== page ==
Bringing the deficits down, a task facing whichever party wins power next May, is going to require the government to cut public spending and raise more from taxation. Public spending appears to be already way down ? I have lost count of the number of times Ministers and officials have, when asked why there is no money available to make much need improvements in key areas such as healthcare, transport infrastructure etc, bluntly replied there is no money. The tax system needs restructuring to make it both flatter, and one that makes evasion by businesses and individuals less profitable.

A primary driver, aside from fiscal responsibility, behind the need to bring down the deficit is the path to Eurozone membership ? 2010 is the target date. However, with all the criticism being heaped upon the ?uro at present it may be that some in Hungary’s political class, both on the left and the right, might are now considering whether membership of the European single currency is really such a good idea. The drive to meeting ERM2 criteria might force desperately needed reform ? official red tape here is a nightmare, and huge savings could certainly be made by streamlining the bloated, and inefficient, bureaucracy that is a legacy of the Communist era. That said, it is also the case that public spending cuts are going to be deeply unpopular; some 20% of the working population are employed in the public sector and any reform of this soviet-legacy bureaucracy is going to cost votes.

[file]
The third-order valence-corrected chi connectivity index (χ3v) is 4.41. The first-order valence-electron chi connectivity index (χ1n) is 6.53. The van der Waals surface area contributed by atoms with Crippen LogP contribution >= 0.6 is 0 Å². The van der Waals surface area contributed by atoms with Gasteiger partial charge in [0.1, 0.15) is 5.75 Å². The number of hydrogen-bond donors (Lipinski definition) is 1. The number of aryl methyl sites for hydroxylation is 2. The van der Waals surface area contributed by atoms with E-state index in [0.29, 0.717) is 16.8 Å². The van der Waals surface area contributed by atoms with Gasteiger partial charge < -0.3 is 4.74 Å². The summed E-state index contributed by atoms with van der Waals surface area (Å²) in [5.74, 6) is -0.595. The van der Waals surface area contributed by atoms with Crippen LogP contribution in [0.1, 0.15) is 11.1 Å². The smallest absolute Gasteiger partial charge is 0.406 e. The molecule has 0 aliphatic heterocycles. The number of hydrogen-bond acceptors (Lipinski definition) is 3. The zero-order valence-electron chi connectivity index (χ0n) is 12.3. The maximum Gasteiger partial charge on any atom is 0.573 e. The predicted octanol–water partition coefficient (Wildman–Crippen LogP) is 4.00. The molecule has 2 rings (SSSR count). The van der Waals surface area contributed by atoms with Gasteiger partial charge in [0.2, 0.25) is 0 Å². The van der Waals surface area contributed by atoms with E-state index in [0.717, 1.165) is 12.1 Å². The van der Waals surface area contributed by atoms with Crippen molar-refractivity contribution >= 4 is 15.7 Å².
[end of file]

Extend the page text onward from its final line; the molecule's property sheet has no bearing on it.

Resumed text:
In the short term, at the rate things are going, Hungary?s twin deficits will soon cause major problems ( possibly before the year is out) and put the currency, the Forint, under intense stress. A weakening Forint is especially bad news for all those people persuaded by banks to take out mortgages and debt in foreign currency; the repayments have already become more expensive in the past month of so. I would add that these types of mortgages and loans are also widely sold in many of the Central European EU member states; I doubt if the risks are properly explained to customers but that is another matter. The government has also been financing its debt in foreign currency ? see Magyar Allampapir

In many respects I think Hungary, and some other ?less developed? EU member states, should be permitted to run a higher deficit whilst they are bringing their economies and social models up to parity with the rest of the EU. To allow such a situation means that they will have to postpone their ambitions for Eurozone membership, and it also means that financial markets will have to permit such an adjustment. This type of scheme would mean less demand on an increasingly thin EU budget, and avoid the inevitable scowls that Eurozone accession will generate in other parts of the EU already sceptical about the costs and benefits of EU enlargement. Clearly there would need to be some strict parameters and supervision of this to ensure it isn?t a licence for profligacy. The damage done by nearly half a century of central planning and communist dictatorship are immense, and it is fair to say that weekend break tourists, visiting dignitaries and business people, and a fair number of ?expats?, only see the glossy veneer of prosperity and carefully restored cultural attractions. Not to adopt some sort of plan such as this is to risk what has been already gained and / or mean these states spend much of the next half century running at double speed to achieve economic parity with their counterparts in the rest of Europe. Ask a Hungarian what have been the tangible benefits of EU membership and the response is more often than not ? ‘none’.